Most definitely. Especially if there is accompanying jaw joint pain or if the headaches are more on the side of the head where the muscles that control the jaw are located.
Yes, your headaches may be connected to your teeth grinding. The jaw is a complicated two joint system with muscles and teeth that interact with each other. As a result if something is off balanced in your bite such as a filling, crown, or tooth in the wrong position or not perfectly balanced it will cause your body to feel the need to clench or grind. The body is trying to wear down or push the tooth into a different position. It is a very destructive process and can cause headaches through either excessive nerve feedback, muscle spasms, tooth pain, percussion waves traveling through the optic nerve and many other factors. You should have your bite checked by a professional well trained in TMJ and occlusion. He can make adjustments that may alleviate some if not all of your headaches. Also a night guard that is flat planned with a tripod of balanced occlusion (Left, Right, and Front) can also help protect your teeth and jaw at night while you are sleeping. This is a custom guard made by your dentist and a dental lab. The best ones have a soft inside and a hard outer shell.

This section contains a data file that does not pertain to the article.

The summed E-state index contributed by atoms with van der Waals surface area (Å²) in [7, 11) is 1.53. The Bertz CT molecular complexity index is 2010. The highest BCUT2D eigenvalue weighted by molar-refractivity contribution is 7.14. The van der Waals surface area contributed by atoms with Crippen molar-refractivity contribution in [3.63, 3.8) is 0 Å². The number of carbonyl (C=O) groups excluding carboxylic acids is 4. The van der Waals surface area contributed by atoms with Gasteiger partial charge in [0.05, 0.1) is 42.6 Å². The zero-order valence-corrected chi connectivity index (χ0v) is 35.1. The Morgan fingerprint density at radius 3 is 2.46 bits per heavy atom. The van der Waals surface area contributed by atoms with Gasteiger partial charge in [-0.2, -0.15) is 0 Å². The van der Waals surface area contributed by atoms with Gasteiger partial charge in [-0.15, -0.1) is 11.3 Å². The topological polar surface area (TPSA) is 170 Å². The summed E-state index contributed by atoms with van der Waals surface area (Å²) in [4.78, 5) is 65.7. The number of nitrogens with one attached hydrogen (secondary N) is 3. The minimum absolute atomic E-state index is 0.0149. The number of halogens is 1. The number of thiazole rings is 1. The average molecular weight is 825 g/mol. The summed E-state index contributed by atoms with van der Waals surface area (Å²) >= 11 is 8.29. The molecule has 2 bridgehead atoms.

Absolutely! You can consult your dentist to have him or her fabricate a bite guard to wear at night.
Yes, it also causes so many other issues, it can cause TMJ problems and fracture your teeth. A night guard helps protect your jaw and teeth.
Tooth grinding can cause muscle spasms. Muscle spasms hurt and can trigger headaches. We now know that many people grind their teeth in an unconscious effort to open their airway. You may want to look into a sleep study before getting a custom occlusal guard.
Teeth grinding or bruxism can sometime be a cause for headaches. If your husband is hearing you grinding your teeth it means you can use a night guard . It is an appliance you use at night to protect your teeth from the frictional damage to enamel and teeth from grinding. If this helps your headaches then you know what the cause is. If you also snore at night maybe you should consider going to a sleep clinic and check to see if you have sleep apnea. It can be a contributing factor to teeth grinding.